Caitlin Sherman Faces Challenges Big and Small with “Up The Street, Diving Down” Video Premiere

For Seattle songwriter Caitlin Sherman, 2020 was supposed to be a transformative year for her music career. She’d just recovered from two break-ups—of her band, Evening Bell, and of her relationship that anchored that band—and recorded her transcendent debut solo release, Death to the Damsel, which she dropped like a Valentine to herself on February 14th, 2020.

Then, just as she was getting on the road to tour with her original psych-country album, the pandemic ended her release tour and forced her to turn back for Seattle.

“It was heartbreaking to be on the road and have to turn around after so much planning had gone into my album release year. And it quickly became very clear that playing music and performing was my coping mechanism for a long history of depression and past trauma,” she tells Audiofemme. After coming to that realization, Sherman decided to make 2020 transformative in a different way than she’d planned—she started addressing her mental health and really assessing the reasons she makes music.

“I was able to take a step back and reflect,” she remembers. “At the start there was this deep sense of dread. Why is music even important while the world is falling apart? Will people even miss live shows? Is art important?”

Setting out to answer those questions and determined to make the best of her botched release year, Sherman found ways to be there for others (and show up for herself) with her art. In that spirit, she’s releasing the never-before-seen video for “Up The Street, Diving Down,” a single from Death to the Damsel, with Audiofemme today.

“Up The Street, Diving Down,” which Sherman wrote after the end of her long-term relationship, is a story of doing the sensible thing and staying in—despite the urge to go out and do shots with your old flame.

“I really hadn’t been single my entire adult life. So at 34, I was learning how to navigate that and also process the two back to back romantic/creative partnerships I had,” she explains. “The joke is that when old ladies say they are going ‘sailing’ they mean they are going to garage sales. So when I say ‘diving’ it means going and drinking at dive bars [when] the subject of temptation is in your neighborhood at the bar.”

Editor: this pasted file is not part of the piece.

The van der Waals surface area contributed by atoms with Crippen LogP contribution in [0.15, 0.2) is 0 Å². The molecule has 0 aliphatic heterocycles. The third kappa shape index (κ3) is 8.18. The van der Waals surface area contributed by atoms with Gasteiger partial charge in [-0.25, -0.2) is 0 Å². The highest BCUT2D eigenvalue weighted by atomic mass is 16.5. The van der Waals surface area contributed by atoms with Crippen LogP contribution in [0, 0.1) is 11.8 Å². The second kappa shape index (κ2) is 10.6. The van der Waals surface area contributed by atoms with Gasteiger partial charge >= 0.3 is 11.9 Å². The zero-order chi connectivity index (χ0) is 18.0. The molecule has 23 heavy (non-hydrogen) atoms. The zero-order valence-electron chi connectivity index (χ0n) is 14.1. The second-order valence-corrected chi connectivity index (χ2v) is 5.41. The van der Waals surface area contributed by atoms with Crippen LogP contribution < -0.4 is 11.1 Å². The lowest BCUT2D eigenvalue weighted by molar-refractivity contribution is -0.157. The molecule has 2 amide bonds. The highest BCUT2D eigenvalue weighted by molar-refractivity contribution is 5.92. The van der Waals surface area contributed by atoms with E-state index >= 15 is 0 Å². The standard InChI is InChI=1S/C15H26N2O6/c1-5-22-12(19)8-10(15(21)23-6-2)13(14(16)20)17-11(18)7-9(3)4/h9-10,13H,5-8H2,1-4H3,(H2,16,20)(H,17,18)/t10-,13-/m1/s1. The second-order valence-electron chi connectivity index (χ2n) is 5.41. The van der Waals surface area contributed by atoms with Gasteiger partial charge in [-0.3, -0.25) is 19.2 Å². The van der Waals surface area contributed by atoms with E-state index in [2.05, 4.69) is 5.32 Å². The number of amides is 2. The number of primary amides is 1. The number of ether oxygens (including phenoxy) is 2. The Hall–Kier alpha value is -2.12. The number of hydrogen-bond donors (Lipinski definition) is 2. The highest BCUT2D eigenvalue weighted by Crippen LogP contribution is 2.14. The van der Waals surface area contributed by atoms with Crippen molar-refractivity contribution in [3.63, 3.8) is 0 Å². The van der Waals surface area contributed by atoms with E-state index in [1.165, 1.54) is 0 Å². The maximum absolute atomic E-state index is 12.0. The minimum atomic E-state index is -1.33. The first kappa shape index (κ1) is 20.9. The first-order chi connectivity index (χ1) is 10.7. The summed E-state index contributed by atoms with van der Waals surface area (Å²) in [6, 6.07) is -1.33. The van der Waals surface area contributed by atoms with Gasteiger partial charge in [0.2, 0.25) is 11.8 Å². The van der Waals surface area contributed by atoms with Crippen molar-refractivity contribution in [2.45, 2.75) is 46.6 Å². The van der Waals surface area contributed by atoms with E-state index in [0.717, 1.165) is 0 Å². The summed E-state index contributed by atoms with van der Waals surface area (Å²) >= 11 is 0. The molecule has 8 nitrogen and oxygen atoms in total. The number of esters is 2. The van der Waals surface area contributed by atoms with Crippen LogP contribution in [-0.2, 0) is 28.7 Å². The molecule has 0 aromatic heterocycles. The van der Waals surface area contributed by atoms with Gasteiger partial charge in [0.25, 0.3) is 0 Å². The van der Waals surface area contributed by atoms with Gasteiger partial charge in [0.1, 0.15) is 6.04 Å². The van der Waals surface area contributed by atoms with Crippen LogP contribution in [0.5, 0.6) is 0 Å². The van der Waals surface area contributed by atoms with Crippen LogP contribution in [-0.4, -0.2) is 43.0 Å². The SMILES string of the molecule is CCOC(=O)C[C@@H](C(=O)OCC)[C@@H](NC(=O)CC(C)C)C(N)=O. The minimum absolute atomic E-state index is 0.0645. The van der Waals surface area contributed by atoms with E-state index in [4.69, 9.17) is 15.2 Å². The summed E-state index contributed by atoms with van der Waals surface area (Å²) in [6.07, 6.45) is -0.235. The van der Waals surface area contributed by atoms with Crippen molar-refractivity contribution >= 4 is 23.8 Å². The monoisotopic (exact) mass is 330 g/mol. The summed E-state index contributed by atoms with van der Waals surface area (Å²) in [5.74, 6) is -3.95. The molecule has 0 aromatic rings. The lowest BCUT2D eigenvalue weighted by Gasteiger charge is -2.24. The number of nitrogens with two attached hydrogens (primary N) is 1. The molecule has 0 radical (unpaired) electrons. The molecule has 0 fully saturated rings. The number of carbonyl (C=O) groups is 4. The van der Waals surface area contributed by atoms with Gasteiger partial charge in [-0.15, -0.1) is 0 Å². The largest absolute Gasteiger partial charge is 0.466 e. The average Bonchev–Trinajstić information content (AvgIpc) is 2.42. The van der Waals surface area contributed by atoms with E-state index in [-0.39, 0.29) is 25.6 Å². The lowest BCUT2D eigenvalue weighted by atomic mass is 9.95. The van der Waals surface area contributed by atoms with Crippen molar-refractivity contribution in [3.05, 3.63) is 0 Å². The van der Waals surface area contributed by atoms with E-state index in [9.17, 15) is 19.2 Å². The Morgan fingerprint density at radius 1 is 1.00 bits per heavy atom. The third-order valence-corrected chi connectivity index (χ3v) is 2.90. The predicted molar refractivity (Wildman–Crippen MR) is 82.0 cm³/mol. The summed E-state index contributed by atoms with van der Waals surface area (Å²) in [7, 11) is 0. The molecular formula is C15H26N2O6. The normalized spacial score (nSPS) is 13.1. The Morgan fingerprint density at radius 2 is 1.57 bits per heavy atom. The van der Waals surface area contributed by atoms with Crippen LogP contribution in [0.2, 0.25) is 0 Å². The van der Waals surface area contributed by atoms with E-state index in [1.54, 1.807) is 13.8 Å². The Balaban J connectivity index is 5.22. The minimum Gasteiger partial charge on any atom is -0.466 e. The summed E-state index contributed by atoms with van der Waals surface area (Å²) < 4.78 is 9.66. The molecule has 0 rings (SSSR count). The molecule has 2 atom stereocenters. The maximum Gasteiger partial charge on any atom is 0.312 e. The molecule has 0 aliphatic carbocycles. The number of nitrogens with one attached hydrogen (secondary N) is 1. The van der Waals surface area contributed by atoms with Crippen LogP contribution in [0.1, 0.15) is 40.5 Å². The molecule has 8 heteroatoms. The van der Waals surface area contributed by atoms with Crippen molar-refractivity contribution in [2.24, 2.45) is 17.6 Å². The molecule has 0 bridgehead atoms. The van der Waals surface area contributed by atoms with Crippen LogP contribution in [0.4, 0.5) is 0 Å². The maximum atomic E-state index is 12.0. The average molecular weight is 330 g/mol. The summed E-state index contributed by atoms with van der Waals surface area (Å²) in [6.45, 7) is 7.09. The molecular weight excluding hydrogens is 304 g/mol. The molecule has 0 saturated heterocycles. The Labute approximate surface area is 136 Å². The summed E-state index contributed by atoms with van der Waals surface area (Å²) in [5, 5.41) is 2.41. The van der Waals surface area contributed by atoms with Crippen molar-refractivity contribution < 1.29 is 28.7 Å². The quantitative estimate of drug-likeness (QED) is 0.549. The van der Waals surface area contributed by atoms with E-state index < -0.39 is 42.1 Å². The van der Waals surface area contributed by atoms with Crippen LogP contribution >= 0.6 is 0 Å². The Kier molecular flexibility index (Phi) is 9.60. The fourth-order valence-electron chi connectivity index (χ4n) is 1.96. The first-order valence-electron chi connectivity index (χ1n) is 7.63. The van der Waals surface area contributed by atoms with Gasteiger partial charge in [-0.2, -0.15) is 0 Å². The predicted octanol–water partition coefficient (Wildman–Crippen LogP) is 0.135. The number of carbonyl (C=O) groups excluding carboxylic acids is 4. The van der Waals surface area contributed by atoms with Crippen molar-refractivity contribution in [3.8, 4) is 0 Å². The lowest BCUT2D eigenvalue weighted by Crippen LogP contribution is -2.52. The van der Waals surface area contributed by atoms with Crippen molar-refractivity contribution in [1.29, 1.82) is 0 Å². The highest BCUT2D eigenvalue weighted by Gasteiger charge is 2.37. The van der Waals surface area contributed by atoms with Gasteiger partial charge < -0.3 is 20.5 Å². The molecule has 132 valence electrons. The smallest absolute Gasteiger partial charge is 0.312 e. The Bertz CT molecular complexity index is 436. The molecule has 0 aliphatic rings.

Characterized by Sherman’s cheeky vocals and moaning Telecaster, the song captures her tongue-in-cheek desperation: the lyrics cleverly describe pouring salt in the doorway and even locking herself “into her nightgown.”

The concept for the video is similar, showing Sherman “left to her own devices,” distracting herself from temptation. Videographer Ryan Jorgensen shows Sherman in several charming and relatable scenes—playing chess with herself at the dining room table, bouncing on her bed with a hairbrush microphone, embracing a plastic mannequin on a velvet couch.

Written before quarantine was in full swing, the song now holds even more resonance for Sherman and listeners—as we’ve all become masters of finding unique ways to stay entertained in our homes in the COVID-era. For the video, which Sherman filmed while housesitting for her friend Brent Amaker (of Brent Amaker & The Rodeo) in 2021, Sherman says they wanted to play with that shift in the idea of staying in.

“To lift my spirits at the year anniversary of my debut album, I asked permission to use his house as the setting for the video. And boy, did we use it as much as possible. [We did a] twelve-hour shoot [in] multiple rooms, and [with] costume changes,” she says. “Kate Blackstock painted the mannequins; they are meant to be my ‘companions’ while isolating. We shot some far more creepy scenes with them but that didn’t make the cut. Had to ask ourselves wait… is this weird? Our collective gauge on sanity may have been a bit off in early winter of 2021.”

Nearly two years since she first released Death to the Damsel, Sherman shares this video in celebration of the song, which never really got its fair shake—and of being recently named one of Seattle nonprofit Black Fret’s 2021 grant recipients. With the $5000 grant, Sherman is looking forward to the future and planning to use the funds to record her next album—which promises to be a doozy.

“I have songs that I’ve been collecting for the past few years for my next album. A different phase of life provided for plenty of inspiration,” she teases; she’ll perform old and new favorites when she opens for Chuck Prophet at Tractor Tavern on February 25th. “In the darkest moments of isolation and the craziness of the past couple of years, I managed to keep playing and writing. Not every day, and not without dry spells, but I pushed through as best I could.”

Follow Caitlin Sherman on Instagram for ongoing updates.

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